I confess, I play Candy Crush Saga. No, it’s not a great game, and I don’t play that often, but I know I can’t quit. I’m addicted. So even when I thought King was being dodgy with their Candy trademark, I was still playing their game. But now, I can do so with a slightly easier conscience.
Geoff told you last month about King filing to trademark ‘Candy’. They started going after other games that made use of candy themes, even when it was unclear who the original plagiarists were. While King defended themselves, saying it wasn’t bullying but a preemptive form of self defense made necessary by US IP law, they now seem to be backing down.
King filed documents withdrawing their application to trademark ‘Candy’ in the US of A. In a statement to Games Industry, they confirmed:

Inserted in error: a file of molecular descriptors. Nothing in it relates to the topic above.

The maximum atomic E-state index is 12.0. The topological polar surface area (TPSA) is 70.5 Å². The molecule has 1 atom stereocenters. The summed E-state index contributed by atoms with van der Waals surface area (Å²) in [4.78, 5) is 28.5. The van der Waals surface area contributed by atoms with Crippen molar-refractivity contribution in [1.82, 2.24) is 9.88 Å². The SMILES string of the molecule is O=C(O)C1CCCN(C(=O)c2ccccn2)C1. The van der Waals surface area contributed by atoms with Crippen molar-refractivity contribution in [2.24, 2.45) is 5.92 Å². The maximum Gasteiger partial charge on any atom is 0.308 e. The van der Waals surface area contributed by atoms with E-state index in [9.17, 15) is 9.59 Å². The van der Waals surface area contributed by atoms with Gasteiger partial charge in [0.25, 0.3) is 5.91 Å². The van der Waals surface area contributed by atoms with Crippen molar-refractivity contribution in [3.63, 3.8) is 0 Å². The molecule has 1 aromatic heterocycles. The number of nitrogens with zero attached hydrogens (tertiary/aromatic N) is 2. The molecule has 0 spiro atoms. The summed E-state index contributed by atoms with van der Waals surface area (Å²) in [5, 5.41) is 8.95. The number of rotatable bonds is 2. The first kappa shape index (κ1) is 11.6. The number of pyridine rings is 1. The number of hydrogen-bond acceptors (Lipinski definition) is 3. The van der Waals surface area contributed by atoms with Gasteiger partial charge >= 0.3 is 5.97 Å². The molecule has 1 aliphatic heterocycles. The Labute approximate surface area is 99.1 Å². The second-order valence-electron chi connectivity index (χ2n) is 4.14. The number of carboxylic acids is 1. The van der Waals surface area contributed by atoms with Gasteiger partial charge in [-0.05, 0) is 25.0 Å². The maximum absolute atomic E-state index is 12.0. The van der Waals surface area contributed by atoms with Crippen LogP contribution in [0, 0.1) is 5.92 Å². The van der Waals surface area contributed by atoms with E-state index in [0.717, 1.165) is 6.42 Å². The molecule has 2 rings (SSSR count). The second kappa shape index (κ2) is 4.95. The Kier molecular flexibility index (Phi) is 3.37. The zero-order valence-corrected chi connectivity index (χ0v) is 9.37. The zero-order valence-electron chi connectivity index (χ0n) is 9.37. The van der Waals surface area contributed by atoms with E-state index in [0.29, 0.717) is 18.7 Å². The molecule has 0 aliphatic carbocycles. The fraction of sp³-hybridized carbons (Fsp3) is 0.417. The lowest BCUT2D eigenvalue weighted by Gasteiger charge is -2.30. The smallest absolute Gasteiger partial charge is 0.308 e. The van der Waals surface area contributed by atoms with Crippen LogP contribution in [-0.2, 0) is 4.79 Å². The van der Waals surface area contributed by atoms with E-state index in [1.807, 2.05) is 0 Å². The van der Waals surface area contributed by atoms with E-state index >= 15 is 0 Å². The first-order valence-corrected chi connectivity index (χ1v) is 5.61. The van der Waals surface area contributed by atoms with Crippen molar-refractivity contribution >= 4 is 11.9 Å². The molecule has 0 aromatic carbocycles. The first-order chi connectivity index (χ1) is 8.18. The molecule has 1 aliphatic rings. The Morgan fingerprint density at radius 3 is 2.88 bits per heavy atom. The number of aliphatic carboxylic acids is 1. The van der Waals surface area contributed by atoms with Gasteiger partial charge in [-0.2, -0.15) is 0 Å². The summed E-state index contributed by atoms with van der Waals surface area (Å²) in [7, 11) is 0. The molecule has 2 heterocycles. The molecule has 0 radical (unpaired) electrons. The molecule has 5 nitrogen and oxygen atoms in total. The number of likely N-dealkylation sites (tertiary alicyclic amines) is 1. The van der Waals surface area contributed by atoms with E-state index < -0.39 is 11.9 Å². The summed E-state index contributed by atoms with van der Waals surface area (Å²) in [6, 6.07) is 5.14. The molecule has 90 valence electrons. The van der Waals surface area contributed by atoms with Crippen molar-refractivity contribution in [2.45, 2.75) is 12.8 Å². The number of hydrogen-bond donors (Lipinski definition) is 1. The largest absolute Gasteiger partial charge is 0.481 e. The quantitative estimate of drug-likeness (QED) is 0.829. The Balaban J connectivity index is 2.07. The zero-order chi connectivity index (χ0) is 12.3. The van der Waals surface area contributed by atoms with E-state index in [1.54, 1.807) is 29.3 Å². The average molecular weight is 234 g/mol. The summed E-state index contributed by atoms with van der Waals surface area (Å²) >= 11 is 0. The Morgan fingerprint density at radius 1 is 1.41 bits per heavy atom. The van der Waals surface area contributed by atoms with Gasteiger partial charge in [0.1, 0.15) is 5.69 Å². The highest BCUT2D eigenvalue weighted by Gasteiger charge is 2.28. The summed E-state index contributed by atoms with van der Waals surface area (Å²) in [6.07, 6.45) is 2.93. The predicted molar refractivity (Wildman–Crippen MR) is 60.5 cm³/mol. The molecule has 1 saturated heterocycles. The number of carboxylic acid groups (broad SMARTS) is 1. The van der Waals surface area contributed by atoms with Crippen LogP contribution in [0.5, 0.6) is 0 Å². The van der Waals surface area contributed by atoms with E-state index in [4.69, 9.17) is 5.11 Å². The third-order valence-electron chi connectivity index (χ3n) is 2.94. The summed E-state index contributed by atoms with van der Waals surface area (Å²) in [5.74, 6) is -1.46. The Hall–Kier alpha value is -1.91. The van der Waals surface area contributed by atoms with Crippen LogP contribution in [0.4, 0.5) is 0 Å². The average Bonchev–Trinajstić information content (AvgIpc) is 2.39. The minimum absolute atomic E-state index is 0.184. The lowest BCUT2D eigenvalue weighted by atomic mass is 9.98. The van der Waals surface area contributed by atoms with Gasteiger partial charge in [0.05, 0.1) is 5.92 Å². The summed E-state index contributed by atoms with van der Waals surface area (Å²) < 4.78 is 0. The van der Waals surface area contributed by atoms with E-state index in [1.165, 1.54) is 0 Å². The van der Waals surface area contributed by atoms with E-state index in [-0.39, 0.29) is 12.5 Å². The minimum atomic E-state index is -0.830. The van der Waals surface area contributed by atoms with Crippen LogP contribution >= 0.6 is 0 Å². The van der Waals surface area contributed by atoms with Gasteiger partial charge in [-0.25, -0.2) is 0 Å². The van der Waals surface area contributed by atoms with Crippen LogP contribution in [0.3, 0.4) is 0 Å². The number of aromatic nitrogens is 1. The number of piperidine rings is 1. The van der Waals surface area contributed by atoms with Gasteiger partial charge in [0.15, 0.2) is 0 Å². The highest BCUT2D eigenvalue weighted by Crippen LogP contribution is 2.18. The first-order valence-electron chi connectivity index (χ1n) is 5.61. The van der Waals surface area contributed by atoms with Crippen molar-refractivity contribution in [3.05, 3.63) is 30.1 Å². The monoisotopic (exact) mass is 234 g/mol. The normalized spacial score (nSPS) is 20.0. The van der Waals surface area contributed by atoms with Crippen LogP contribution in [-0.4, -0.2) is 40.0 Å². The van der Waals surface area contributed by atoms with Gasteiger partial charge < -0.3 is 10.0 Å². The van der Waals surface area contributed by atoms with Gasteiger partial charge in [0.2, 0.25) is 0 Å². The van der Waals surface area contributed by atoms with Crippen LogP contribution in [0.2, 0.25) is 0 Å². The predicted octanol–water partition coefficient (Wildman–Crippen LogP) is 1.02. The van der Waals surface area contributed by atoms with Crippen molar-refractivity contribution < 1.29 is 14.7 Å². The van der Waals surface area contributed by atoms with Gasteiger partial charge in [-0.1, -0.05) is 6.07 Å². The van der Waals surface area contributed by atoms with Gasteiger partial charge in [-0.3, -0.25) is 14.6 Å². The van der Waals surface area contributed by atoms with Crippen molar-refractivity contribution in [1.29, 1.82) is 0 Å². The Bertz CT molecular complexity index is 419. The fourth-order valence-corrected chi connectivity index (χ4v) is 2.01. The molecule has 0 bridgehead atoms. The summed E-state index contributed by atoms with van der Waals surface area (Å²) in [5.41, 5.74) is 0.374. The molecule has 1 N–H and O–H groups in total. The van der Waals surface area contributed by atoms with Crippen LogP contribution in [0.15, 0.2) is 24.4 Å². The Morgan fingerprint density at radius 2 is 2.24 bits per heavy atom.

King has withdrawn its trademark application for Candy in the U.S., which we applied for in February 2013 before we acquired the early rights to Candy Crusher. Each market that King operates in is different with regard to IP. We feel that having the rights to Candy Crusher is the best option for protecting Candy Crush in the U.S. market. This does not affect our E.U. trademark for Candy and we continue to take all appropriate steps to protect our IP.
I’m glad to see King backing down on this, even if they are still trademarking things in other parts of the world. IP law is such a strange beast and needs some serious reform – people have been saying as much for years. However, until that happens, I’m sure that we will see many more bizarre cases like these in the future.
Last Updated: February 26, 2014